A gesture of goodw ill
The central government will issue Home Return Permits to Hong Kong politicians from the opposition camp who abide by the Basic Law and the “One Country, Two Systems” principle. The idea is to facilitate those moderate members of the “pan-democratic” camp, whose permit was invalidated in the past for various reasons, to visit the mainland.
Looking back, the “pan-democrats” do not have a track record they could really be proud of. To say the least, they have not been helpful or cooperative in working with the administration and other Legislative Council colleagues for Hong Kong’s overall interest. They have focused too much on the political wrangling and more or less neglected the livelihood issues, which are the real concerns of Hong Kong people.
But the central government has always been magnanimous in dealing with the opposition in the SAR. That Beijing is taking the initiative this time to express a gesture of goodwill is a display of profound inclusiveness and willingness to communicate with different sectors of society in Hong Kong.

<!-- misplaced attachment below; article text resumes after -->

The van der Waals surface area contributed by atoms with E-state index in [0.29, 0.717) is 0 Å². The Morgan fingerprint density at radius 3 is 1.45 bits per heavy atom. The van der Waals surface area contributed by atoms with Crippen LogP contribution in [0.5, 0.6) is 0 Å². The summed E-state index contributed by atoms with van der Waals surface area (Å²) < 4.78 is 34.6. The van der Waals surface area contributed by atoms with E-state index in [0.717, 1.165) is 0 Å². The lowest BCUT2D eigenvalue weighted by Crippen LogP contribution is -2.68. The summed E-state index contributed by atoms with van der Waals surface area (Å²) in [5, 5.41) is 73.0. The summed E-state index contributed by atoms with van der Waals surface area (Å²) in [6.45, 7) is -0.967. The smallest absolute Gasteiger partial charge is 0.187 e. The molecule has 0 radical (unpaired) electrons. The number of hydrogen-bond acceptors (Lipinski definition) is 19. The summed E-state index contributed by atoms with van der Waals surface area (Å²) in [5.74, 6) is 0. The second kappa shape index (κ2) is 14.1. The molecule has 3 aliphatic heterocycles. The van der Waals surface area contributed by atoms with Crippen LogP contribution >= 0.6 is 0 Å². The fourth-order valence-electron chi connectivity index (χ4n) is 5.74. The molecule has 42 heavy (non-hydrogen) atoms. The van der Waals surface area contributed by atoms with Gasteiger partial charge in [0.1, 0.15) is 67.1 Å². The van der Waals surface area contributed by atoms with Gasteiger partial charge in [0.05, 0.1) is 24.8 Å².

The move shows the central government’s clear-cut stand: It keeps an open mind toward those who are in pursuit of their political goals within the framework of the Basic Law and “One Country, Two Systems”, maverick as they may be. But it will show no mercy toward those who dare to cross the bottom line of “One Country, Two Systems” and pose a grave threat to the country’s sovereignty and national security and Hong Kong’s rule of law. There is absolutely no compromise in that respect.
Some of the opposition lawmakers lent assistance to the two separatist legislatorselect inside and outside the legislative chamber before the two were disqualified by the court. They might have naively thought they were helping fellow members of the “pan-democratic” camp, but apparently the duo did not see themselves as one of them. Helping the separatists is like playing with fire. You get burnt before you know it.
If the “pan-democrats” have the wisdom to make good use of this opportunity to visit the mainland, and we hope they do, they will find themselves more receptive toward the central authorities and the mainland in general after seeing how the country’s development has progressed in leaps and bounds in the past decades. As the saying goes, “Distance breeds contempt.” Increased interaction and communication are always conducive to forging a closer relationship. The “pan-democrats” must not let this opportunity slip through their fingers again.